Nasdaq Forming New Rules to Keep Chinese Companies From Listing Their IPOs
Arslan Butt • 1 min read
In a sudden development indicating that more trouble is brewing between US and China, Nasdaq is reportedly looking to introduce tighter rules to restrict Chinese companies from listing their IPOs on the stock exchange. According to sources familiar with the matter, this latest development is directed at Chinese businesses owing to their lack of transparency in accounting and unknown connections.
If Nasdaq goes ahead with this move, it will be the latest salvo against China coming at a time when the relationship between the world’s two largest economies is already showing signs of strain. Small Chinese firms’ IPOs typically trade thinly amid a handful of select insiders and have low liquidity, which makes them unappealing to large institutional investors – Nasdaq’s focus.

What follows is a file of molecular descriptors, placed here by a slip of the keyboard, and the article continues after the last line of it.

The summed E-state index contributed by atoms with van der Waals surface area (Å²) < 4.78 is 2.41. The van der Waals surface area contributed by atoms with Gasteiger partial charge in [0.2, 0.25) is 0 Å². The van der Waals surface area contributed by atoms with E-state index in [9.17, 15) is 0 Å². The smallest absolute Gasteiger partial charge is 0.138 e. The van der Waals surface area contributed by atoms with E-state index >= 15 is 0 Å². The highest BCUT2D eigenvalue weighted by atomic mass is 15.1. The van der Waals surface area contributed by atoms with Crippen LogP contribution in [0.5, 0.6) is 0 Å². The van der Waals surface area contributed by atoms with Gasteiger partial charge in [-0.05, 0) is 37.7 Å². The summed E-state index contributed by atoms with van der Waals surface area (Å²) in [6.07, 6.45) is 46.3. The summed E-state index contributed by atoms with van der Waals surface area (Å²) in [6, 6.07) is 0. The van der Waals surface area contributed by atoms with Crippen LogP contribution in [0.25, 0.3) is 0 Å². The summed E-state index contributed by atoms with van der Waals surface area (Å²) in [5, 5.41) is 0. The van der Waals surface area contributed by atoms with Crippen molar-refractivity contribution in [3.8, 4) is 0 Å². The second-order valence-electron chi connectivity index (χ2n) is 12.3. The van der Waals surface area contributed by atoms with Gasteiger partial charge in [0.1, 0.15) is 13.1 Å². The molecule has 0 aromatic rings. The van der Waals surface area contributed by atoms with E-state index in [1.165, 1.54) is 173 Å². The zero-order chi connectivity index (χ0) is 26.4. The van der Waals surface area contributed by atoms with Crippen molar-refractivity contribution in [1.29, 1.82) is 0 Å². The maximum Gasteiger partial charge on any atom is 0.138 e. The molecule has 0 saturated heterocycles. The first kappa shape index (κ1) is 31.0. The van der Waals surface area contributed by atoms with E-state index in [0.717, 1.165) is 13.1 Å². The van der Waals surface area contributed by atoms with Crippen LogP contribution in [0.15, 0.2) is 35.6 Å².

The stock exchange has previously raised this issue about the lack of transparency among Chinese companies that list their IPOs, with one previous investigation even revealing how a company’s executives had fabricated sales deals. If the new rules come into effect, businesses looking to list their IPOs on Nasdaq will have to raise at least $25 million or up to 25% of their post-listing market cap.
While not directed solely at them, this new rule is likely to hit Chinese companies hard. Since 2000, 40 among 155 Chinese firms that listed on Nasdaq had generated less than $25 million in IPO proceeds.